I was lucky to receive an Advanced Reading Copy (ARC) of this book, and I am so happy that I picked it up. Ordinarily, I’m not big on romance novels. Even the quirky ones aren’t typically captivating enough for my snobby reading. Or maybe I just read so many when I was younger that I don’t have the taste for it anymore (I feel the same about peanuts for the record).
That being said, I loved this book. Quirky doesn’t even begin to cover it. The premise is that a freshly heartbroken young woman, Tiffany, somehow ends up accepting an offer to rent out the apartment of Leon, a night nurse who doesn’t exist anywhere but the hospital during the wee hours of the night. He only requests that she clear out during the day, which is when he sleeps, and when Tiffany goes to work. Leon and Tiffany don’t meet at first, as it’s Leon’s girlfriend that arranges to meet Tiffany and apparently, Leon couldn’t care less about who lives in his flat.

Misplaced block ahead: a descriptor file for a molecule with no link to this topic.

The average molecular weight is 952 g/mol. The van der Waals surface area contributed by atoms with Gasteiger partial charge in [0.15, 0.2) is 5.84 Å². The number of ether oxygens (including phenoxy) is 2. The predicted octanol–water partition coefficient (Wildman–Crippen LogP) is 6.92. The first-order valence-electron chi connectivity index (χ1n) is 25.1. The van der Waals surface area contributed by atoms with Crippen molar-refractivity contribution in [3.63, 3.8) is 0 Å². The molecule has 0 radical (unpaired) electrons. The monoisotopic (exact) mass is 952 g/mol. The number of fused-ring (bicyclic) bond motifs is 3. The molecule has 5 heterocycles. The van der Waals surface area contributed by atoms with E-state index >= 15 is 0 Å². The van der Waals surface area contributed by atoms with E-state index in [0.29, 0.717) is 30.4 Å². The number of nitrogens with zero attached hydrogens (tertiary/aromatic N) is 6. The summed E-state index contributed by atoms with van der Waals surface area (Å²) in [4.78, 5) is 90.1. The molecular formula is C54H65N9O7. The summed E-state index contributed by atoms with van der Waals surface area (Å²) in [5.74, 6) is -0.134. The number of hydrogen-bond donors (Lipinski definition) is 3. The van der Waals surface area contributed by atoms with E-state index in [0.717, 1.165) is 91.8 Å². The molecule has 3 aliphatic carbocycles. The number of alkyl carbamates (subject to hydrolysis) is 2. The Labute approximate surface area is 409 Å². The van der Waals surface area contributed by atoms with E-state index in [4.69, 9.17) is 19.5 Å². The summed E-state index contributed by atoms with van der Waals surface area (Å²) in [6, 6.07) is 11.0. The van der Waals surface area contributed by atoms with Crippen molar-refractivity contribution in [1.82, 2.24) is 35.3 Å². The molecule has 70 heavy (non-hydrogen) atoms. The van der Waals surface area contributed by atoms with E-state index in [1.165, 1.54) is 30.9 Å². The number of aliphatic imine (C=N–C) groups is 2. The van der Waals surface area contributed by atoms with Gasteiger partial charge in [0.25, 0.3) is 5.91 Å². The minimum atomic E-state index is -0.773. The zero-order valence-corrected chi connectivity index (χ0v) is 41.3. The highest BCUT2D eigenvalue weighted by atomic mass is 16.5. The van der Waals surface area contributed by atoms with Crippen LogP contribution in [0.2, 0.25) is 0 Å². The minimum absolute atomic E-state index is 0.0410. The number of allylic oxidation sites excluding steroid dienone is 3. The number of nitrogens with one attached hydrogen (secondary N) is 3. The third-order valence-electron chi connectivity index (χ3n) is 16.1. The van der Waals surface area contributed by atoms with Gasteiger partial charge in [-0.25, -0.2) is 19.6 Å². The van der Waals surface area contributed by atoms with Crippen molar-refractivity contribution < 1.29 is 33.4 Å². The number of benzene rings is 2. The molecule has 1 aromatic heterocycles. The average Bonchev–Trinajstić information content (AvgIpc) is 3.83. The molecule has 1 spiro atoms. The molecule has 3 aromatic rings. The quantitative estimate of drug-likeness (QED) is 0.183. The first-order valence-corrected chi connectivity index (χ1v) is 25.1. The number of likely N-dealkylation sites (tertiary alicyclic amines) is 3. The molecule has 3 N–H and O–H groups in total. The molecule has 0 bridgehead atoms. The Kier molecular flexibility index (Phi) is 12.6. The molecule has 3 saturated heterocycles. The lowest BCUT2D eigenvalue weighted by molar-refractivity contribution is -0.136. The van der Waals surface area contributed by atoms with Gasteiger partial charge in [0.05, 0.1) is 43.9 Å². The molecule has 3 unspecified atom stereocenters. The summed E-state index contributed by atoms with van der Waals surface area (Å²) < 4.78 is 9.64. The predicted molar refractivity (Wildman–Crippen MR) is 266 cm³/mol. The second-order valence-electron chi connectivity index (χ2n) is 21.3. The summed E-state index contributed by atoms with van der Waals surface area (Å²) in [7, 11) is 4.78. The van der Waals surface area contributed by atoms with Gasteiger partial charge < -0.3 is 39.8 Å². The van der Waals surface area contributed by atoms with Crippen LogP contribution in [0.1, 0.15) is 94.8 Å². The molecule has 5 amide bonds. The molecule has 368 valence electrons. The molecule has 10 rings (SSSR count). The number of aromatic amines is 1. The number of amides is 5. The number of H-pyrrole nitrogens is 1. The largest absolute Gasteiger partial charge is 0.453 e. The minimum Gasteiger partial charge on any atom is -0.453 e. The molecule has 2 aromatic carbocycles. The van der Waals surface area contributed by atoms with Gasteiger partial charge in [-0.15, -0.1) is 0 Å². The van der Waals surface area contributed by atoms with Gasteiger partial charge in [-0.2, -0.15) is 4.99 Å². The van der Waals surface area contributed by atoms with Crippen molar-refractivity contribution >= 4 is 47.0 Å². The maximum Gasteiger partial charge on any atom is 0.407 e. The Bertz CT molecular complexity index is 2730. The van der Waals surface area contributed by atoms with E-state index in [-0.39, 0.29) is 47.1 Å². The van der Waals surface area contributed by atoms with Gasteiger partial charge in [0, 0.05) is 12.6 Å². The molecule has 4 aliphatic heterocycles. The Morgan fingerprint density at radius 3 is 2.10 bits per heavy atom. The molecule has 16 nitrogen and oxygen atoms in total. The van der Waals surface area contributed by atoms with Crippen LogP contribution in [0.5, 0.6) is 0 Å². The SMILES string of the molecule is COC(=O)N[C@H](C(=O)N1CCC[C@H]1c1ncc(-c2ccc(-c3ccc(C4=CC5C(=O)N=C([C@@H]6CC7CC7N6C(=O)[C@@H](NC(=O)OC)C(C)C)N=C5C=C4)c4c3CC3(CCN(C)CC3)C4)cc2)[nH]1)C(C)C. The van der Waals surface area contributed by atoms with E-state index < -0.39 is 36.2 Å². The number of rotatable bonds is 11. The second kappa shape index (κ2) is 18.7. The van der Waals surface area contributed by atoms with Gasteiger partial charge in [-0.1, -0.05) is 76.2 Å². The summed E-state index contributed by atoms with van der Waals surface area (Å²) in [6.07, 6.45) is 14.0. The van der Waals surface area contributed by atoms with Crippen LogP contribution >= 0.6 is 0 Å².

The relationship between these strangers in an awkward situation unfolds mostly through the notes that they leave for each other in their apartment. Honestly, this was my favorite angle in the book, and it’s what kept me reading.
I would recommend this one for anyone who’s looking for something a little more lighthearted. Fair warning: the book does deal with emotional abuse/control issues in relationships. But I found that it was well done overall, and enjoyed the time I spent reading something so sweet and human at its core.
Spending the night with a romance novel is never a bad idea when the stories are this good. There’s nothing like a solid love story to get the warm and fuzzies going. Let me know how you’re doing with the challenge by tagging me on Instagram with @ofbooksandhooks and using the hashtag #booksandhookschallenge.